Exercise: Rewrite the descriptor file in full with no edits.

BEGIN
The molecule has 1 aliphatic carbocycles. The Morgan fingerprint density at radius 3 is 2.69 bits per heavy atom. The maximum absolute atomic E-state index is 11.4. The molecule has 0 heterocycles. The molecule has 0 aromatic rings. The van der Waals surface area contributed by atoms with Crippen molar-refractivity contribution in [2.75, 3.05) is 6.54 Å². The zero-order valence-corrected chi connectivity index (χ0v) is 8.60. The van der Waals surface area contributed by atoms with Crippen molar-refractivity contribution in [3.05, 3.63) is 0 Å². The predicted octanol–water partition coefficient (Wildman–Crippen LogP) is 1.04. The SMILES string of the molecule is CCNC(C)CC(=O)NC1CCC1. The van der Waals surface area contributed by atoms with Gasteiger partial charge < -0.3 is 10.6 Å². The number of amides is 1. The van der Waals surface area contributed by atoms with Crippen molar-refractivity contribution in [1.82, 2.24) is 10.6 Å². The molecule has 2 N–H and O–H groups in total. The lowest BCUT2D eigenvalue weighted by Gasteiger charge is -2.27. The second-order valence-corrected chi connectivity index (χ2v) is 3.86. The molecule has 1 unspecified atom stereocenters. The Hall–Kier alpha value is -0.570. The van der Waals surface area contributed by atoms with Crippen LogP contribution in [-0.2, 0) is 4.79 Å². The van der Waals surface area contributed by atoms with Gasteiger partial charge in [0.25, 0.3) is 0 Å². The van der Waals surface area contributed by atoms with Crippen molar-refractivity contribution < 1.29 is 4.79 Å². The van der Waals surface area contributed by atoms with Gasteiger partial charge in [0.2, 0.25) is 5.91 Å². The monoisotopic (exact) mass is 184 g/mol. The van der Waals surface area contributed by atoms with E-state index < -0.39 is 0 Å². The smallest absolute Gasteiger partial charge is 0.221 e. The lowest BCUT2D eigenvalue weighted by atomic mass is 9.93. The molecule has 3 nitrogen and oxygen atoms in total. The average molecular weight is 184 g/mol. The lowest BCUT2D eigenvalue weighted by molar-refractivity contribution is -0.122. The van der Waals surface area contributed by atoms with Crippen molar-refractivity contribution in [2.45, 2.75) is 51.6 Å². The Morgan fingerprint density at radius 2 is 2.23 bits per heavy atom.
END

The molecule has 1 aliphatic carbocycles. The Morgan fingerprint density at radius 3 is 2.69 bits per heavy atom. The maximum absolute atomic E-state index is 11.4. The molecule has 0 heterocycles. The molecule has 0 aromatic rings. The van der Waals surface area contributed by atoms with Crippen molar-refractivity contribution in [2.75, 3.05) is 6.54 Å². The zero-order valence-corrected chi connectivity index (χ0v) is 8.60. The van der Waals surface area contributed by atoms with Crippen molar-refractivity contribution in [3.05, 3.63) is 0 Å². The predicted octanol–water partition coefficient (Wildman–Crippen LogP) is 1.04. The SMILES string of the molecule is CCNC(C)CC(=O)NC1CCC1. The van der Waals surface area contributed by atoms with Gasteiger partial charge < -0.3 is 10.6 Å². The number of amides is 1. The van der Waals surface area contributed by atoms with Crippen molar-refractivity contribution in [1.82, 2.24) is 10.6 Å². The molecule has 2 N–H and O–H groups in total. The lowest BCUT2D eigenvalue weighted by Gasteiger charge is -2.27. The second-order valence-corrected chi connectivity index (χ2v) is 3.86. The molecule has 1 unspecified atom stereocenters. The Hall–Kier alpha value is -0.570. The van der Waals surface area contributed by atoms with Crippen LogP contribution in [-0.2, 0) is 4.79 Å². The van der Waals surface area contributed by atoms with Gasteiger partial charge in [0.25, 0.3) is 0 Å². The van der Waals surface area contributed by atoms with Crippen molar-refractivity contribution < 1.29 is 4.79 Å². The van der Waals surface area contributed by atoms with Gasteiger partial charge in [0.2, 0.25) is 5.91 Å². The monoisotopic (exact) mass is 184 g/mol. The van der Waals surface area contributed by atoms with E-state index < -0.39 is 0 Å². The smallest absolute Gasteiger partial charge is 0.221 e. The lowest BCUT2D eigenvalue weighted by atomic mass is 9.93. The molecule has 3 nitrogen and oxygen atoms in total. The average molecular weight is 184 g/mol. The lowest BCUT2D eigenvalue weighted by molar-refractivity contribution is -0.122. The van der Waals surface area contributed by atoms with Crippen molar-refractivity contribution in [2.45, 2.75) is 51.6 Å². The Morgan fingerprint density at radius 2 is 2.23 bits per heavy atom.